The content of this article will benefit those of you who are starting to educate yourself about investing in the stock market and want to begin learning the link between Cheniere Energy Partners LP Holdings LLC (NYSEMKT:CQH)’s fundamentals and stock market performance.
Cheniere Energy Partners LP Holdings LLC (NYSEMKT:CQH) trades with a trailing P/E of 30.5x, which is higher than the industry average of 13.4x. While CQH might seem like a stock to avoid or sell if you own it, it is important to understand the assumptions behind the P/E ratio before you make any investment decisions. Today, I will break down what the P/E ratio is, how to interpret it and what to watch out for. See our latest analysis for Cheniere Energy Partners Holdings
Demystifying the P/E ratio
P/E is often used for relative valuation since earnings power is a chief driver of investment value. It compares a stock’s price per share to the stock’s earnings per share. A more intuitive way of understanding the P/E ratio is to think of it as how much investors are paying for each dollar of the company’s earnings.
P/E Calculation for CQH
Price-Earnings Ratio = Price per share ÷ Earnings per share
CQH Price-Earnings Ratio = $31.21 ÷ $1.022 = 30.5x
The P/E ratio itself doesn’t tell you a lot; however, it becomes very insightful when you compare it with other similar companies. Our goal is to compare the stock’s P/E ratio to the average of companies that have similar attributes to CQH, such as company lifetime and products sold. One way of gathering a peer group is to use firms in the same industry, which is what I’ll do. CQH’s P/E of 30.5x is higher than its industry peers (13.4x), which implies that each dollar of CQH’s earnings is being overvalued by investors. Therefore, according to this analysis, CQH is an over-priced stock.
Assumptions to watch out for
However, before you rush out to sell your CQH shares, it is important to note that this conclusion is based on two key assumptions. The first is that our “similar companies” are actually similar to CQH, or else the difference in P/E might be a result of other factors. For example, if you compared higher growth firms with CQH, then its P/E would naturally be lower since investors would reward its peers’ higher growth with a higher price. The second assumption that must hold true is that the stocks we are comparing CQH to are fairly valued by the market. If this does not hold, there is a possibility that CQH’s P/E is lower because our peer group is overvalued by the market.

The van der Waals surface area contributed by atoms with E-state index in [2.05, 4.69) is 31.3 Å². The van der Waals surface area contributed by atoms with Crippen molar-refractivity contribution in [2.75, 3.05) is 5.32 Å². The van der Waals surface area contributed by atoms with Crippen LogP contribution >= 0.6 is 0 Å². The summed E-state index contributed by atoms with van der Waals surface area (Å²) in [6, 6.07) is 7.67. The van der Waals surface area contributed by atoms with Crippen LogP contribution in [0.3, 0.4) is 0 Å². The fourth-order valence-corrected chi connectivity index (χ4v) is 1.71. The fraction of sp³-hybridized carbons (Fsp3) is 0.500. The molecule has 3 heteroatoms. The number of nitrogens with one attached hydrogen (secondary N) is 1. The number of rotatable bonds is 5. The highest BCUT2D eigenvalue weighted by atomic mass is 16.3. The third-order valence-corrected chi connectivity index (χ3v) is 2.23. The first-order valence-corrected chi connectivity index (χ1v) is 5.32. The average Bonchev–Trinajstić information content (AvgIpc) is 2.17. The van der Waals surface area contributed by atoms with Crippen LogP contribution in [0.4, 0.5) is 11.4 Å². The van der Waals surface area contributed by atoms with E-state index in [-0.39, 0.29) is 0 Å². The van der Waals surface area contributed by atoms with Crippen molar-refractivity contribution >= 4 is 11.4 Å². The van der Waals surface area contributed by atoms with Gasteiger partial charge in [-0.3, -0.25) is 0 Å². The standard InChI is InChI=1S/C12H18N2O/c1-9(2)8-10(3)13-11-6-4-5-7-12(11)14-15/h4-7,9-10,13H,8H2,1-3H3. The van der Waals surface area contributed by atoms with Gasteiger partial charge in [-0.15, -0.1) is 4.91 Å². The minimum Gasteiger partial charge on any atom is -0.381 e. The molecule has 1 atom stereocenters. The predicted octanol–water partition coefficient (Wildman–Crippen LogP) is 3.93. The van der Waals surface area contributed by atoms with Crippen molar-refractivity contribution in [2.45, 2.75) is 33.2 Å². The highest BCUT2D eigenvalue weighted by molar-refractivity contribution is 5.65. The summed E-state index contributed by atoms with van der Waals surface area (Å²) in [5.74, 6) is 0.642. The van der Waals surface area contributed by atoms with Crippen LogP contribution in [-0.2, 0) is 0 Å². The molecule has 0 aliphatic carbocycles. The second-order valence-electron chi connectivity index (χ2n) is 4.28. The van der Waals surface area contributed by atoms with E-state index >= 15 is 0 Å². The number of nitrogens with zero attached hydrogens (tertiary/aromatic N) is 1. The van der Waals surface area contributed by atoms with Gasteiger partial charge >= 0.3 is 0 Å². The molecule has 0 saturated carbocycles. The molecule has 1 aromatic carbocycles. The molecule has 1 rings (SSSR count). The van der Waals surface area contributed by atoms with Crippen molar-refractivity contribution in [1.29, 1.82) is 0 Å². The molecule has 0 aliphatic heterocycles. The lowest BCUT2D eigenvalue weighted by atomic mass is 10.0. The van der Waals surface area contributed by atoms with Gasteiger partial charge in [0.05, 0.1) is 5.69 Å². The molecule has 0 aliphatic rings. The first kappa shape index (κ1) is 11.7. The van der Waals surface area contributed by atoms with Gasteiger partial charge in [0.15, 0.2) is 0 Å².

What this means for you:
You may have already conducted fundamental analysis on the stock as a shareholder, so its current overvaluation could signal a potential selling opportunity to reduce your exposure to CQH. Now that you understand the ins and outs of the PE metric, you should know to bear in mind its limitations before you make an investment decision. Remember that basing your investment decision off one metric alone is certainly not sufficient. There are many things I have not taken into account in this article and the PE ratio is very one-dimensional. If you have not done so already, I urge you to complete your research by taking a look at the following:
- Future Outlook: What are well-informed industry analysts predicting for CQH’s future growth? Take a look at our free research report of analyst consensus for CQH’s outlook.
- Past Track Record: Has CQH been consistently performing well irrespective of the ups and downs in the market? Go into more detail in the past performance analysis and take a look at the free visual representations of CQH’s historicals for more clarity.
- Other High-Performing Stocks: Are there other stocks that provide better prospects with proven track records? Explore our free list of these great stocks here.
To help readers see pass the short term volatility of the financial market, we aim to bring you a long-term focused research analysis purely driven by fundamental data. Note that our analysis does not factor in the latest price sensitive company announcements.
The author is an independent contributor and at the time of publication had no position in the stocks mentioned.